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Abstract Partitioned analysis enables numerical representation of complex systems through the coupling of smaller, simpler constituent models, each representing a different phenomenon, domain, scale, or functional component. Through this coupling, inputs and outputs of constituent models are exchanged in an iterative manner until a converged solution satisfies all constituents. In practical applications, numerical models may not be available for all constituents due to lack of understanding of the behavior of a constituent and the inability to conduct separateeffect experiments to investigate the behavior of the constituent in an isolated manner. In such cases, empirical representations of missing constituents have the opportunity to be inferred using integraleffect experiments, which capture the behavior of the system as a whole. Herein, we propose a Bayesian inferencebased approach to estimate missing constituent models from available integraleffect experiments. Significance of this novel approach is demonstrated through the inference of a material plasticity constituent integrated with a finite element model to enable efficient multiscale elastoplastic simulations.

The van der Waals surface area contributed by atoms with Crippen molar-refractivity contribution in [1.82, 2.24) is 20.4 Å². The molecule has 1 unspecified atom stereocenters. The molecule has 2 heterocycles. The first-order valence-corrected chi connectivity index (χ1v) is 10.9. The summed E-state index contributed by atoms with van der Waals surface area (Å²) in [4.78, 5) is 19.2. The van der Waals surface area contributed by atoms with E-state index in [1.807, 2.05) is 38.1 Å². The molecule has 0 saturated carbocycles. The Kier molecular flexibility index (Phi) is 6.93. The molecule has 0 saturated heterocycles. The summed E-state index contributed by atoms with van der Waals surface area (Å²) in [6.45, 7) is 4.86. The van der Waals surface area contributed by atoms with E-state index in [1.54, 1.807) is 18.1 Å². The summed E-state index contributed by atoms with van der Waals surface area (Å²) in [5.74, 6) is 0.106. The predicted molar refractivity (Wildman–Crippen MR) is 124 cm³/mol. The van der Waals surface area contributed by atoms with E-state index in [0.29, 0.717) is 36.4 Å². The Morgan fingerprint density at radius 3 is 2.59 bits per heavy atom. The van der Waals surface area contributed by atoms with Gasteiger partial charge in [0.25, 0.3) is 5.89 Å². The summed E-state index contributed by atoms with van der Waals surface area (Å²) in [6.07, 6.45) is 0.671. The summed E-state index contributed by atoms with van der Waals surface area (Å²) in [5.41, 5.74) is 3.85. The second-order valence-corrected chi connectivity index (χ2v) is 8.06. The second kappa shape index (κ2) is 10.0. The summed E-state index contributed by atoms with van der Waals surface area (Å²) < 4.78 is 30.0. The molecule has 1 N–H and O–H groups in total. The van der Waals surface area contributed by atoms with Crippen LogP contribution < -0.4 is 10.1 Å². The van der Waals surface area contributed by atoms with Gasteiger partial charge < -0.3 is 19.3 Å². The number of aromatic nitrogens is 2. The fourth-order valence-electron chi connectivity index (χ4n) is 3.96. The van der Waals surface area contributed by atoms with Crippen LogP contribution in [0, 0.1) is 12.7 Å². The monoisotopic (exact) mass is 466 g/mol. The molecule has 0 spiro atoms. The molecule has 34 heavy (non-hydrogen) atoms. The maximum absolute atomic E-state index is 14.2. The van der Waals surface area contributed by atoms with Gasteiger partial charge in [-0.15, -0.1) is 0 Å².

All ten LIGO/Virgo binary black hole (BHBH) coalescences reported following the O1/O2 runs have nearzero effective spins. There are only three potential explanations for this. If the BH spin magnitudes are large, then: (i) either both BH spin vectors must be nearly in the orbital plane or (ii) the spin angular momenta of the BHs must be oppositely directed and similar in magnitude. Then there is also the possibility that (iii) the BH spin magnitudes are small. We consider the third hypothesis within the framework of the classical isolated binary evolution scenario of the BHBH merger formation. We test three models of angular momentum transport in massive stars: a mildly efficient transport by meridional currents (as employed in the Geneva code), an efficient transport by the TaylerSpruit magnetic dynamo (as implemented in the MESA code), and a veryefficient transport (as proposed by Fuller et al.) to calculate natal BH spins. We allow for binary evolution to increase the BH spins through accretion and account for the potential spinup of stars through tidal interactions. Additionally, we update the calculations of the stellarorigin BH masses, including revisions to the history of star formation and to the chemical evolution across cosmic time. Wemore »